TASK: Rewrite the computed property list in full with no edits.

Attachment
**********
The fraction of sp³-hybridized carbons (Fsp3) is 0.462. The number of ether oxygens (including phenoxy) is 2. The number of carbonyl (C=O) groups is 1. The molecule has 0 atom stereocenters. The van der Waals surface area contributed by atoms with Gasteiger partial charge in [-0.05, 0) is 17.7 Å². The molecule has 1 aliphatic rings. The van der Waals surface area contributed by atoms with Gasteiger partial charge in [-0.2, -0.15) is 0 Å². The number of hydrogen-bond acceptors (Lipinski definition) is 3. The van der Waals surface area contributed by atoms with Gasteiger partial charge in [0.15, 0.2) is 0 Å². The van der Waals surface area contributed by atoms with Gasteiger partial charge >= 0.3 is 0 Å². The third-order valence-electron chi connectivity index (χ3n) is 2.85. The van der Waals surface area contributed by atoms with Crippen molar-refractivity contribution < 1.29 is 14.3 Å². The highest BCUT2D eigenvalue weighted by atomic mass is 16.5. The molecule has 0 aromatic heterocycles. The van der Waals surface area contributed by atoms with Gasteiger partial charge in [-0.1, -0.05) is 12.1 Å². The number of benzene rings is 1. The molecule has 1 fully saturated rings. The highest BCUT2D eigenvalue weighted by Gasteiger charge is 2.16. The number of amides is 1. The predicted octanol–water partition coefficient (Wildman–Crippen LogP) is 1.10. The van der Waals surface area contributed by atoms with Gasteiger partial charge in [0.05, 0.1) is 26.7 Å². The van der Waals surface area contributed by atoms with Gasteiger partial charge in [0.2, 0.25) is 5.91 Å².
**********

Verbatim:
The fraction of sp³-hybridized carbons (Fsp3) is 0.462. The number of ether oxygens (including phenoxy) is 2. The number of carbonyl (C=O) groups is 1. The molecule has 0 atom stereocenters. The van der Waals surface area contributed by atoms with Gasteiger partial charge in [-0.05, 0) is 17.7 Å². The molecule has 1 aliphatic rings. The van der Waals surface area contributed by atoms with Gasteiger partial charge in [-0.2, -0.15) is 0 Å². The number of hydrogen-bond acceptors (Lipinski definition) is 3. The van der Waals surface area contributed by atoms with Gasteiger partial charge in [0.15, 0.2) is 0 Å². The van der Waals surface area contributed by atoms with Gasteiger partial charge >= 0.3 is 0 Å². The third-order valence-electron chi connectivity index (χ3n) is 2.85. The van der Waals surface area contributed by atoms with Crippen molar-refractivity contribution < 1.29 is 14.3 Å². The highest BCUT2D eigenvalue weighted by atomic mass is 16.5. The molecule has 0 aromatic heterocycles. The van der Waals surface area contributed by atoms with Gasteiger partial charge in [-0.1, -0.05) is 12.1 Å². The number of benzene rings is 1. The molecule has 1 fully saturated rings. The highest BCUT2D eigenvalue weighted by Gasteiger charge is 2.16. The number of amides is 1. The predicted octanol–water partition coefficient (Wildman–Crippen LogP) is 1.10. The van der Waals surface area contributed by atoms with Gasteiger partial charge in [0.05, 0.1) is 26.7 Å². The van der Waals surface area contributed by atoms with Gasteiger partial charge in [0.2, 0.25) is 5.91 Å².